Washington DC’s Time is Fire barrels into the future on their new album “In Pieces,” a blistering mix of rhythm, noise, and protest.
The band’s debut full-length release (out on Electric Cowbell/Insect Fields) captures the quintet's signature sound, which has been described as “Sufi punk,” “weird world,” and “dance punk.” Produced and recorded by Brendan Canty (Rites of Spring, Fugazi, Messthetics), the album’s nine tracks build on Time Is Fire’s energetic live shows, which have garnered praise from critics at NPR, the Washington Post and Washington City Paper.
Beneath the record’s polyrhythmic beats and psychedelia is a potent feeling of resistance against authoritarian forces on the rise across the globe, from Tehran to DC.
“Our mission as a band is to snap people out of their fear,” says Kamyar Arsani, the band’s Iranian-born vocalist and lyricist. “The dance element is there to get people out of their seats and moving. And then the lyrics point toward new ways of thinking, feeling and changing our world.”
The band drives that approach home on their new single “We Declare,” a throbbing slice of dance-punk and dueling guitars over which Arsani relates firsthand accounts of police brutality and gun violence.
Born in Tehran, Arsani grew up studying classical Persian music while listening to Western rock, which, as he told the Washington Post, “had the same protest energy that I heard on the streets.”
Arsani left Iran during the country's thwarted Green Revolution, settling in DC, where a spontaneous jam session sparked a new collaboration with guitarist Matt Perrone and drummer Jim Thomson (GWAR, Alter Natives, Bio Ritmo). The band’s lineup now features the guitar pyrotechnics of Jeff Barsky (Insect Factory, Mock Identity) and bassist Kai Filipczak. Their collective, improvisational songwriting draws from several lifetimes of playing across punk, experimental, and dance music.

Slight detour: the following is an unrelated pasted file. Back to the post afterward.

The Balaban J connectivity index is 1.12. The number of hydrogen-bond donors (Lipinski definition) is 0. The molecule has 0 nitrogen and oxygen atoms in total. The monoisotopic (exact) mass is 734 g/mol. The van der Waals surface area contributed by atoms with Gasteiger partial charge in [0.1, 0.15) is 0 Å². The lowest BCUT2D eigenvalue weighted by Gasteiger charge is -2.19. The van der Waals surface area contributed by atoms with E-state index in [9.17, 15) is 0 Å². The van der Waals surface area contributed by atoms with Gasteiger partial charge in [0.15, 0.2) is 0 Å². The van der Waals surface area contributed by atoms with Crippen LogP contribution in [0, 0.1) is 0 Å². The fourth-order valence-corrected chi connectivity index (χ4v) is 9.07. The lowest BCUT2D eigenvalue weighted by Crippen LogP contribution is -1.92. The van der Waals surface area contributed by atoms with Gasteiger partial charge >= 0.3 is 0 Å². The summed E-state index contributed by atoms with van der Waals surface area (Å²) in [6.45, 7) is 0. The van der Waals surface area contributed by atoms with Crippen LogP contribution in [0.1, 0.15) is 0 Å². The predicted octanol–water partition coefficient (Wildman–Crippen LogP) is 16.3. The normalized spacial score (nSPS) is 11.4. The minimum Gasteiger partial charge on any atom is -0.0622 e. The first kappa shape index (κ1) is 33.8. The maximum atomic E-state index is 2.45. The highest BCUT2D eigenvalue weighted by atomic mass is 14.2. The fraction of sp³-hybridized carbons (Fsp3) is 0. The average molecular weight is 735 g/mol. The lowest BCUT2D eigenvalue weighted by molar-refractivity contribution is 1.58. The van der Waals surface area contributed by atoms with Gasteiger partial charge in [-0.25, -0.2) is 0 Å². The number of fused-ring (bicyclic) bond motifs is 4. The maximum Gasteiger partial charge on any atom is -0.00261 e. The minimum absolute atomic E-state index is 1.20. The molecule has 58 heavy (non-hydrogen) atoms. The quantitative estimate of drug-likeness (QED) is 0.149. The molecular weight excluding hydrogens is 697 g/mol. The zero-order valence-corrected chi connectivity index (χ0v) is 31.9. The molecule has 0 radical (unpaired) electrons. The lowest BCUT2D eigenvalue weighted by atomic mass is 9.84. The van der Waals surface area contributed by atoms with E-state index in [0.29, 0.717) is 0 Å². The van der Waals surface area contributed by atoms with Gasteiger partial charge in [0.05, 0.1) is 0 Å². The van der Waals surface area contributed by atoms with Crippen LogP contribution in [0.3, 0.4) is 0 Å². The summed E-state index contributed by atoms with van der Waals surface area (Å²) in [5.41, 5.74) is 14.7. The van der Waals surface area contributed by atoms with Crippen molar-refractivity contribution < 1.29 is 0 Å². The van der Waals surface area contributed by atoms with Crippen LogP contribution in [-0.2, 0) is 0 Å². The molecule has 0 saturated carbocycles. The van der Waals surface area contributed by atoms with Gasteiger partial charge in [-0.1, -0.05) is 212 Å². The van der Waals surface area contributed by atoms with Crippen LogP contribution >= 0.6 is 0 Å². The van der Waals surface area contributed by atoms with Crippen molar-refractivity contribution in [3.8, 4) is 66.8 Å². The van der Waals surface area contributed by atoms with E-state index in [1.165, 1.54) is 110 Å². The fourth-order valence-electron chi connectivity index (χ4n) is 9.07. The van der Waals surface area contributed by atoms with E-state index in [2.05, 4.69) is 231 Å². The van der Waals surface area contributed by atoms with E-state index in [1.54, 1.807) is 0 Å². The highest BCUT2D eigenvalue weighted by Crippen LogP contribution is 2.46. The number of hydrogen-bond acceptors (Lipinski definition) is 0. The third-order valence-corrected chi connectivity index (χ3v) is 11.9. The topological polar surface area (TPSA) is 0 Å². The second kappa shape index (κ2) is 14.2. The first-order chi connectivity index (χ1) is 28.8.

The band’s “roots-to-the-future” approach comes to the fore on “River” a churning dub-noise track. The song’s hallucinatory coda adds guest artist Arsen Sumbatyan, a master of the duduk-- an ancient Armenian wind instrument.
The album’s closing track “Impossible Nights” features the haunting vocals of Christina Marie, chanteuse for the Turkish dream-pop band Yeni Nostalji. The song’s final chorus “Divane shanidam man” -- translated from Farsi as roughly “they call you crazy”-- is the band’s message of solidarity to the world’s misfits, outcasts, rebels and revolutionaries and all those who dream of a better, brighter, weirder tomorrow.
releases February 28, 2020
Kamyar Arsani - vocals, daf
Kai Filipczak - bass
Matthew Perrone - guitar
Jeff Barsky - guitar
Jim Thomson - drums, percussion
Electric Cowbell is a Washington, DC based record label specializing in boutique vinyl releases. Operating under the moniker
Multiflora Productions, it is also a multi-faceted agency that specializes in expanding the reach of genre-bending roots-to-the-future music through artist management, event marketing, and music releases. For more records visit our website....more
I am very happy to have discovered that hardcore can still be a genre of distinction and importance in 2020.
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Hell Yeah! Get onboard the Messthetics train. This is real deal, clocking in at just over 37 minutes. That alone should constitute recommendation enough. I am a huge fan of albums that clock in at around 40 min or under. Ramones and Bowie did it, so why not? The Messthetics latest is a great slab of at-inflected guitar rock, driven by the great bottom end unit of Joe Lally and Brendan Canty. This is a very tight unit, probably best experienced live. Play loud! Brendan Long